Thursday, May 12, 2016
75% of Irish firms ‘affected by corruption or bribery’
Bribery and corruption remain stubbornly widespread among Irish companies despite acknowledgement of the potential harm they can cause businesses, a new report has found.
Almost two thirds of board-level executives in Irish firms feel their anti-bribery policy does not work.
Some 75% of Irish business leaders claim to have identified bribery or corruption in their organisation too.
According to Neil O’Mahony of legal firm Eversheds Ireland, which carried out the research, the results show executives understand the threat corruption and bribery pose to their business, but reveals a contradictory response.
“It is clear bribery remains a problem in Ireland,” said Mr O’Mahony.
“Businesses do understand the seriousness of bribery and corruption and the potentially devastating impact of public investigation on their bottom line and their reputation.
“This in itself represents significant progress.
“The fact that so few Irish businesses see potential prosecution as the most important risk of bribery and corruption has profound implications for government’s anti-bribery strategies.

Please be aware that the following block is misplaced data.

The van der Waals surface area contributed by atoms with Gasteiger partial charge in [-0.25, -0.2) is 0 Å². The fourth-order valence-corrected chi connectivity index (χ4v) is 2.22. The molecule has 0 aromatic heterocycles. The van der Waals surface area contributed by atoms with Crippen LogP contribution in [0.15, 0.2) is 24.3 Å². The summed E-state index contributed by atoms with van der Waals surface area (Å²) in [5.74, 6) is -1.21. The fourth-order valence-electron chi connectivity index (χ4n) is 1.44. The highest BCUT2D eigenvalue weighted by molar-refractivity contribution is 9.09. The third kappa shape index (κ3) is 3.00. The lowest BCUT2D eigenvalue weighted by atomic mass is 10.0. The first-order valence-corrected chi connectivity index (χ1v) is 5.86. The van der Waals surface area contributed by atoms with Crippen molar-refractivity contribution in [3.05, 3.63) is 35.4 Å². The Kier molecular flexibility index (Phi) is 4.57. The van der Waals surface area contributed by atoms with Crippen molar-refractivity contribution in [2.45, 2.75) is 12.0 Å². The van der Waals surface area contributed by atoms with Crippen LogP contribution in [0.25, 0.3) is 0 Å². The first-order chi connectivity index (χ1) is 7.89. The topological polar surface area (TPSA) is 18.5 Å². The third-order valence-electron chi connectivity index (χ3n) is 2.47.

“Governments have typically tried to fight bribery by deterring companies with stringent penalties, but they need to work with the private sector to articulate the business case for anti-bribery.”
The findings expose an apparent clash of ethical intentions and commercial objectives among firms.
All of the Irish respondents said their anti-bribery policy made it more difficult to build their business while nearly a third are concerned that employees would resort to bribery or corruption to achieve growth targets.
As Mr O’Mahony eluded to, legal considerations were considerably less important to Irish executives than potential commercial issues.
Just one in 10 saw legal ramifications as the main deterrent to bribery or corruption being important.
In contrast, 40% identified the potential impact on commercial success as their biggest concern.
Only half surveyed said they understood their anti-bribery policy, while one in 10 felt they have undertaken sufficient anti-bribery training.
Four in 10 believe their approach to managing bribery and corruption is appropriate.
Peter O Dwyer